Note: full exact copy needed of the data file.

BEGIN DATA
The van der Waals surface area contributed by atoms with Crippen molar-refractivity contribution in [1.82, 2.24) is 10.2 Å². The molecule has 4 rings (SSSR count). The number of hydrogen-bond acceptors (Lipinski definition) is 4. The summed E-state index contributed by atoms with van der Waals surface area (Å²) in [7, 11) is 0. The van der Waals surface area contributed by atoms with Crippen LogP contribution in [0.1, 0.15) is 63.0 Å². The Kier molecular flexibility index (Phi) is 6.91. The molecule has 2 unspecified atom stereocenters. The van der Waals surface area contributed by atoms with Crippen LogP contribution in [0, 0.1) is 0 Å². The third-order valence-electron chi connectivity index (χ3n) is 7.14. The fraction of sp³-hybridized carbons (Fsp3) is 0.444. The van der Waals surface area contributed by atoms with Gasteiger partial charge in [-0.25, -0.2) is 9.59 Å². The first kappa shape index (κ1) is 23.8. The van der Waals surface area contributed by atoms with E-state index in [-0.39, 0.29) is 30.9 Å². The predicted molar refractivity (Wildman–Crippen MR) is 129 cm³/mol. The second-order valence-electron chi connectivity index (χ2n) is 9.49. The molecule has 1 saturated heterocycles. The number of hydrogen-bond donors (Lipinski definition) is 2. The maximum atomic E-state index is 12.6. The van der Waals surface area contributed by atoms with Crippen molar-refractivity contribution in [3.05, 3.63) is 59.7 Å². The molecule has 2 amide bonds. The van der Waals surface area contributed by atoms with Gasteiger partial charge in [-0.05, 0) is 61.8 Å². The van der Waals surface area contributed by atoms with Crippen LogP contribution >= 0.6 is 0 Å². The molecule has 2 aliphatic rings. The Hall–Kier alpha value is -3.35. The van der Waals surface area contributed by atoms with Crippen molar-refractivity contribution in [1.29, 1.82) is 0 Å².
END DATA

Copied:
The van der Waals surface area contributed by atoms with Crippen molar-refractivity contribution in [1.82, 2.24) is 10.2 Å². The molecule has 4 rings (SSSR count). The number of hydrogen-bond acceptors (Lipinski definition) is 4. The summed E-state index contributed by atoms with van der Waals surface area (Å²) in [7, 11) is 0. The van der Waals surface area contributed by atoms with Crippen LogP contribution in [0.1, 0.15) is 63.0 Å². The Kier molecular flexibility index (Phi) is 6.91. The molecule has 2 unspecified atom stereocenters. The van der Waals surface area contributed by atoms with Crippen LogP contribution in [0, 0.1) is 0 Å². The third-order valence-electron chi connectivity index (χ3n) is 7.14. The fraction of sp³-hybridized carbons (Fsp3) is 0.444. The van der Waals surface area contributed by atoms with Gasteiger partial charge in [-0.25, -0.2) is 9.59 Å². The first kappa shape index (κ1) is 23.8. The van der Waals surface area contributed by atoms with E-state index in [-0.39, 0.29) is 30.9 Å². The predicted molar refractivity (Wildman–Crippen MR) is 129 cm³/mol. The second-order valence-electron chi connectivity index (χ2n) is 9.49. The molecule has 1 saturated heterocycles. The number of hydrogen-bond donors (Lipinski definition) is 2. The maximum atomic E-state index is 12.6. The van der Waals surface area contributed by atoms with Crippen molar-refractivity contribution in [3.05, 3.63) is 59.7 Å². The molecule has 2 amide bonds. The van der Waals surface area contributed by atoms with Gasteiger partial charge in [-0.05, 0) is 61.8 Å². The van der Waals surface area contributed by atoms with Crippen LogP contribution >= 0.6 is 0 Å². The molecule has 2 aliphatic rings. The Hall–Kier alpha value is -3.35. The van der Waals surface area contributed by atoms with Crippen molar-refractivity contribution in [1.29, 1.82) is 0 Å².